The war on drugs rarely counts among its victims those ravaged by alcohol, but it should. A recent study found that alcohol remains the drug of choice among college students. Moreover, it is the No. 1 killer of people 15 to 25 -- 8,000 of whom die every year as a result of alcohol-related accidents.
The traditional pedantic response to drinking and driving -- classroom lectures on blood-alcohol levels and a mantra of "just say no" -- falls far short of a solution. There is a better way: The positive peer influence of teens teaching teens about the dangers of drinking and driving, and pushing the alternatives. That is the philosophy of SADD, an acronym for Students Against Drunk Driving. Since its inception in the early 1980s there has been a marked drop in alcohol-related deaths among teens.
For the most part, SADD is an underused tool in Maryland. But PTC the organization is vital and growing in Baltimore County, where the county Office of Substance Abuse has taken an vigilant organizational role. SADD now has chapters in 26 county schools -- 2,000 members all told. More than 400 of them met Tuesday at a day-long seminar sponsored by the county to kick off prom and graduation season. They returned to their schools committed to spreading the word about the dangers of alcohol abuse and launching alcohol-free parties this spring.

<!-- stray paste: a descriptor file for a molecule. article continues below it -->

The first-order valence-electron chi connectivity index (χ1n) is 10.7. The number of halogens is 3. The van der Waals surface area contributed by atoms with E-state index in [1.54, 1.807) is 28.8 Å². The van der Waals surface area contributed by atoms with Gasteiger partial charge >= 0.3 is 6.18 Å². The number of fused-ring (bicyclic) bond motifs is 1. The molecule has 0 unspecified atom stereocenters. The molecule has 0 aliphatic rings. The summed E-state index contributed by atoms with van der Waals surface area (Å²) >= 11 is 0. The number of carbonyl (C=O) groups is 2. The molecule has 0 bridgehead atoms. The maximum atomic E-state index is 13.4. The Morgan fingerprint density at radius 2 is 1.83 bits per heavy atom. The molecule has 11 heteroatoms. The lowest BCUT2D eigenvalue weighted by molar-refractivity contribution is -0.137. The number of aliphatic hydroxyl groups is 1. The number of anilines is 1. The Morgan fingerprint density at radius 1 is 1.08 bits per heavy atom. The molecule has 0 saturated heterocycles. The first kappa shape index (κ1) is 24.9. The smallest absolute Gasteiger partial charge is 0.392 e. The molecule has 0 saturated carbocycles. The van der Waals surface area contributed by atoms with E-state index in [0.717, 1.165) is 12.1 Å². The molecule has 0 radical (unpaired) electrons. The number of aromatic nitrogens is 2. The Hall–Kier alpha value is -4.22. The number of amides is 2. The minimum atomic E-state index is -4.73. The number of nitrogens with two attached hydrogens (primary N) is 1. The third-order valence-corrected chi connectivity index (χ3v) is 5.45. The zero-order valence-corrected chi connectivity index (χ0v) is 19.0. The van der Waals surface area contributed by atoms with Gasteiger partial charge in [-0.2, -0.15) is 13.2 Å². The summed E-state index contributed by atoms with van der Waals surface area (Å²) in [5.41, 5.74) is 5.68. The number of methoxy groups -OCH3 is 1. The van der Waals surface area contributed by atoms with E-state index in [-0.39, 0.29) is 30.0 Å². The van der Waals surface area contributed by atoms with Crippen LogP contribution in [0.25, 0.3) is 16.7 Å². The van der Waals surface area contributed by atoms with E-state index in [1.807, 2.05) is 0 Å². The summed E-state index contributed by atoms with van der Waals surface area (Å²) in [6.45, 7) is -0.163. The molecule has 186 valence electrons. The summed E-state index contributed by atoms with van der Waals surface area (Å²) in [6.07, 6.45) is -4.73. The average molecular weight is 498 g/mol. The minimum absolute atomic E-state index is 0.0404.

SADD is no panacea. But teens helping teens is inarguably one of the most effective tools for battling alcohol abuse among young people. With high school party season on the horizon, Baltimore County's recognition of that simple fact stands as a model.